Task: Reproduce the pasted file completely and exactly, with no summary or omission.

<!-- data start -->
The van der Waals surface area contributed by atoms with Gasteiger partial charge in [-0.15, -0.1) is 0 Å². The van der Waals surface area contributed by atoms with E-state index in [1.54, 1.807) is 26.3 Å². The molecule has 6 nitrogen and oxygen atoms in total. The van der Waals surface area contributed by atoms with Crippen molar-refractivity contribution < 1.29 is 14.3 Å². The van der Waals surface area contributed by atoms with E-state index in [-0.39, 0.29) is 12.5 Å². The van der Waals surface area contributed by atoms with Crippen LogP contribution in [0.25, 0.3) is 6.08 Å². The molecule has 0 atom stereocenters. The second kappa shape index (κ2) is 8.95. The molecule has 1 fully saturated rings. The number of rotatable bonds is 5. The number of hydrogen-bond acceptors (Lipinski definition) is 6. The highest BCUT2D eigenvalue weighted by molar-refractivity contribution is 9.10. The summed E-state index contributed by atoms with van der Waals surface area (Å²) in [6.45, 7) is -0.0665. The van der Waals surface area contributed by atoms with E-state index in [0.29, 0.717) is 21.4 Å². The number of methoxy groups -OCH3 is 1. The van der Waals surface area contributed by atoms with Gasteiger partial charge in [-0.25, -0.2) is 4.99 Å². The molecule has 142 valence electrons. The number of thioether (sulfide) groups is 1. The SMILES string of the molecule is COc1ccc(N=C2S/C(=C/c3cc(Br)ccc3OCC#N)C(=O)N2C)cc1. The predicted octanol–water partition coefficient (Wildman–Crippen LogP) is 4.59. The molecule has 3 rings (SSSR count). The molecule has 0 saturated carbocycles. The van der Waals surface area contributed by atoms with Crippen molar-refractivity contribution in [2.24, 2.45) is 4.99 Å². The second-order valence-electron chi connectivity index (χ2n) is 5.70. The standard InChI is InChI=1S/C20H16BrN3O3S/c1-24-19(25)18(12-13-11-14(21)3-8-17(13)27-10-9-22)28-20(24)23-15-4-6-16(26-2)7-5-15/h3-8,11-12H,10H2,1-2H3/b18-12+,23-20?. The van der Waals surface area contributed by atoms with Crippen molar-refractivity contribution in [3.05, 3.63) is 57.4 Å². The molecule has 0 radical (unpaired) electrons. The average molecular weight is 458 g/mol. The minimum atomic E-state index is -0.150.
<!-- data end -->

The van der Waals surface area contributed by atoms with Gasteiger partial charge in [-0.15, -0.1) is 0 Å². The van der Waals surface area contributed by atoms with E-state index in [1.54, 1.807) is 26.3 Å². The molecule has 6 nitrogen and oxygen atoms in total. The van der Waals surface area contributed by atoms with Crippen molar-refractivity contribution < 1.29 is 14.3 Å². The van der Waals surface area contributed by atoms with E-state index in [-0.39, 0.29) is 12.5 Å². The van der Waals surface area contributed by atoms with Crippen LogP contribution in [0.25, 0.3) is 6.08 Å². The molecule has 0 atom stereocenters. The second kappa shape index (κ2) is 8.95. The molecule has 1 fully saturated rings. The number of rotatable bonds is 5. The number of hydrogen-bond acceptors (Lipinski definition) is 6. The highest BCUT2D eigenvalue weighted by molar-refractivity contribution is 9.10. The summed E-state index contributed by atoms with van der Waals surface area (Å²) in [6.45, 7) is -0.0665. The van der Waals surface area contributed by atoms with E-state index in [0.29, 0.717) is 21.4 Å². The number of methoxy groups -OCH3 is 1. The van der Waals surface area contributed by atoms with Gasteiger partial charge in [-0.25, -0.2) is 4.99 Å². The molecule has 142 valence electrons. The number of thioether (sulfide) groups is 1. The SMILES string of the molecule is COc1ccc(N=C2S/C(=C/c3cc(Br)ccc3OCC#N)C(=O)N2C)cc1. The predicted octanol–water partition coefficient (Wildman–Crippen LogP) is 4.59. The molecule has 3 rings (SSSR count). The molecule has 0 saturated carbocycles. The van der Waals surface area contributed by atoms with Crippen molar-refractivity contribution in [2.24, 2.45) is 4.99 Å². The second-order valence-electron chi connectivity index (χ2n) is 5.70. The standard InChI is InChI=1S/C20H16BrN3O3S/c1-24-19(25)18(12-13-11-14(21)3-8-17(13)27-10-9-22)28-20(24)23-15-4-6-16(26-2)7-5-15/h3-8,11-12H,10H2,1-2H3/b18-12+,23-20?. The van der Waals surface area contributed by atoms with Crippen molar-refractivity contribution in [3.05, 3.63) is 57.4 Å². The molecule has 0 radical (unpaired) electrons. The average molecular weight is 458 g/mol. The minimum atomic E-state index is -0.150.